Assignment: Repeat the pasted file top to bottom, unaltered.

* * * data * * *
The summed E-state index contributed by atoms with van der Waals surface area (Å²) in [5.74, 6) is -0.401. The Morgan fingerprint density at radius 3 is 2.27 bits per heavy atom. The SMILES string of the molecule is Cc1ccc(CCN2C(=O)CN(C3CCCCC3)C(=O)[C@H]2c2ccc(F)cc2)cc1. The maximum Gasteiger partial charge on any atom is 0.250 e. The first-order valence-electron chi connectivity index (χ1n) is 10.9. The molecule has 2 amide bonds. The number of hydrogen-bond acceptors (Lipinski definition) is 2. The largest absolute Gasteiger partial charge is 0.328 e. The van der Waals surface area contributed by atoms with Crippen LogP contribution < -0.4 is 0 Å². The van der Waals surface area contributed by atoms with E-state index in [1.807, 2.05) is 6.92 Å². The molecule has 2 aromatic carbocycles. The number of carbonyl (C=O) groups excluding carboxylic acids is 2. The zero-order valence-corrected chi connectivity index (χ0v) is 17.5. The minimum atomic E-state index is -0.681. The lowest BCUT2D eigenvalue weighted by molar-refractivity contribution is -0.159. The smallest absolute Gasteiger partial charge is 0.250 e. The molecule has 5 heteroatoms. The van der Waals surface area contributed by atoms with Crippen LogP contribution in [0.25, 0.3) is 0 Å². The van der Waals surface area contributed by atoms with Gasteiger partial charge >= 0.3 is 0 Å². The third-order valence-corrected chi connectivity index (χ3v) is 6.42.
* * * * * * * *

The summed E-state index contributed by atoms with van der Waals surface area (Å²) in [5.74, 6) is -0.401. The Morgan fingerprint density at radius 3 is 2.27 bits per heavy atom. The SMILES string of the molecule is Cc1ccc(CCN2C(=O)CN(C3CCCCC3)C(=O)[C@H]2c2ccc(F)cc2)cc1. The maximum Gasteiger partial charge on any atom is 0.250 e. The first-order valence-electron chi connectivity index (χ1n) is 10.9. The molecule has 2 amide bonds. The number of hydrogen-bond acceptors (Lipinski definition) is 2. The largest absolute Gasteiger partial charge is 0.328 e. The van der Waals surface area contributed by atoms with Crippen LogP contribution < -0.4 is 0 Å². The van der Waals surface area contributed by atoms with E-state index in [1.807, 2.05) is 6.92 Å². The molecule has 2 aromatic carbocycles. The number of carbonyl (C=O) groups excluding carboxylic acids is 2. The zero-order valence-corrected chi connectivity index (χ0v) is 17.5. The minimum atomic E-state index is -0.681. The lowest BCUT2D eigenvalue weighted by molar-refractivity contribution is -0.159. The smallest absolute Gasteiger partial charge is 0.250 e. The molecule has 5 heteroatoms. The van der Waals surface area contributed by atoms with Crippen LogP contribution in [0.25, 0.3) is 0 Å². The van der Waals surface area contributed by atoms with Gasteiger partial charge >= 0.3 is 0 Å². The third-order valence-corrected chi connectivity index (χ3v) is 6.42.